A Running Speed Benchmark for Kernel & Non-Kernel AlgorithmsAre non-kernel always faster than their counterpart kernel-based algorithms?Ori CohenBlockedUnblockFollowFollowingJul 9The Kernel method, Wikipedia, CC BY-SA 4.
org/wiki/Kernel_methodFor many years I knew that Linear SVM is faster than the kernel version, this was common knowledge rather than something I have tested.
A while back I wondered if all kernel-based algorithms are slower than their non-kernel versions.
The following comparison serves as a running time benchmark for several well-known algorithms.
Kernel methods owe their name to the use of kernel functions, which enable them to operate in a high-dimensional, implicit feature space without ever computing the coordinates of the data in that space, but rather by simply computing the inner products between the images of all pairs of data in the feature space.
This operation is often computationally cheaper than the explicit computation of the coordinates.
This approach is called the “kernel trick” — from wikipediaFor those of you who want to run this benchmark straight away, you can find the notebook in my Github.
The dataset used for this benchmark is the breast cancer dataset, which is small but well known.
You can experiment with other datasets in order to see if the empirical results stay the same, I suspect they will.
We’ll compare the following algorithms:Linear SVM vs Linear Kernel SVMPCA vs Linear Kernel PCAK-means vs Kernel K-meansPDF vs KDE (Gaussian) vs Gaussian KDEThe comparison is two-fold, once for “fit” and another for “predict” or “transform”.
please note that I couldn't find an equivalent transform method for probability-density-function (PDF).
Support vector machine (SVM), principal-component analysis (PCA), kernel-density-estimation (KDE) and K-means are well known and have the relevant functions, for Kernel-K-means I had to look in an external package called Tslearn.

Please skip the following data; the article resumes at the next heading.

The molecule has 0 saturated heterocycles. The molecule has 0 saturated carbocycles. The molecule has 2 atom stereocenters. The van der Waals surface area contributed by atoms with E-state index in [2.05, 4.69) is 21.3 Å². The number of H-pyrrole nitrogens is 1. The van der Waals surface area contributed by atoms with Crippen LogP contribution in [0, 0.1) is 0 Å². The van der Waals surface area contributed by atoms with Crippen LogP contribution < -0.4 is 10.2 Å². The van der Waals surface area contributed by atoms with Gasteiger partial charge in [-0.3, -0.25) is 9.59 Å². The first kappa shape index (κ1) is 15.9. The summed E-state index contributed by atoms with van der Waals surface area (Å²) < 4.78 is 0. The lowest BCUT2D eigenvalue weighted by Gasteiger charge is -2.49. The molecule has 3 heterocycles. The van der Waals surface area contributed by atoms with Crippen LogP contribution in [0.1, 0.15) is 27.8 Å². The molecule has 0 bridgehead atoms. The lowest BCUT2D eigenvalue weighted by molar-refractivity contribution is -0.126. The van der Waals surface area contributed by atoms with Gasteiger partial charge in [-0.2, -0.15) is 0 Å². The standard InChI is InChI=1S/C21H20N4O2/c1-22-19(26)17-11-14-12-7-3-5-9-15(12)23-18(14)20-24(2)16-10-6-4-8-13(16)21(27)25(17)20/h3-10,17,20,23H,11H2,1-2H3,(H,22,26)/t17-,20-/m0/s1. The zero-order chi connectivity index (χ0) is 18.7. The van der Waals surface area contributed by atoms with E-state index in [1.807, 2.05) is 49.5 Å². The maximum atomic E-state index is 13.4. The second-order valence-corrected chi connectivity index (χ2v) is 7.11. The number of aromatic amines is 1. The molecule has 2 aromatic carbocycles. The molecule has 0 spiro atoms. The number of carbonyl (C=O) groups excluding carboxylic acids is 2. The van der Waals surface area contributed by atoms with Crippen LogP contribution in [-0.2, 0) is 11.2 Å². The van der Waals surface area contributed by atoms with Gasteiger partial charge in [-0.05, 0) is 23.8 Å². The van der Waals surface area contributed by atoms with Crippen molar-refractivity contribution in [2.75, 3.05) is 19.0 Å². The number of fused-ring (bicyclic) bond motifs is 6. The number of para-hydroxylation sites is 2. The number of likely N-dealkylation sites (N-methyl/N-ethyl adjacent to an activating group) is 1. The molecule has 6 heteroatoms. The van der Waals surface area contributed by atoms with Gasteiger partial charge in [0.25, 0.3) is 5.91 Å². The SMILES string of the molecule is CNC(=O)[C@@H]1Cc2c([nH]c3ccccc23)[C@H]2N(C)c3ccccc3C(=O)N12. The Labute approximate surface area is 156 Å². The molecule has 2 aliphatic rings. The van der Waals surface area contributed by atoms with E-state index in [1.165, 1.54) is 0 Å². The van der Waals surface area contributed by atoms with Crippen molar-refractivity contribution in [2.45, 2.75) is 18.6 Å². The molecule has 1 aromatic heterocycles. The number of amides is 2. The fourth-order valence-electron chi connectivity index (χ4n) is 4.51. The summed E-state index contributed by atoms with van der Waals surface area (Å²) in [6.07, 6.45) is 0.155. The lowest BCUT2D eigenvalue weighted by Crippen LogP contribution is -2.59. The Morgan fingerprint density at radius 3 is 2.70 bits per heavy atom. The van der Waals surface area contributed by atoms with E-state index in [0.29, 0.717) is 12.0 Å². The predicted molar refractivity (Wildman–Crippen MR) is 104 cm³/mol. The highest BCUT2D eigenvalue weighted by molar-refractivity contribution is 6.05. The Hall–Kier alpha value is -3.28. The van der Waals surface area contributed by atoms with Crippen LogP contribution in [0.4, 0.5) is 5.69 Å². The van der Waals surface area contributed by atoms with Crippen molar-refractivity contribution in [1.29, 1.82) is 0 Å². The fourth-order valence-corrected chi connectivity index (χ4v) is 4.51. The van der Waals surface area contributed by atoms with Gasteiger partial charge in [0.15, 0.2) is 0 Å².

Table 1: Running time for ‘fit’Table 2: Running time for ‘predict’ or ‘transform’Results & DiscussionIt seems like there is a significant difference between the two types, for ‘fit’ (Table 1), notably linear SVM is twice as fast as its kernel counterpart, PCA is ~30 times faster, and K-means is around 40 times faster.
For ‘predict’ (Table 2) or ‘transform’, we see the same picture, but not on the same scale.
There may be many reasons for the speed differences.
If you are interested it's worth checking the implementation and the time complexity for each algorithm, which are not covered here.
Unless you really need a kernel version of a certain algorithm, you should first consider the non-kernel version.
It's worth noting that the fastest versions exist in Sklearn, which means that you don't need to look at other packages.
Ori Cohen has a Ph.
in Computer Science with focus in machine-learning.
He leads the research team in Zencity.
io, trying to positively influence citizen lives.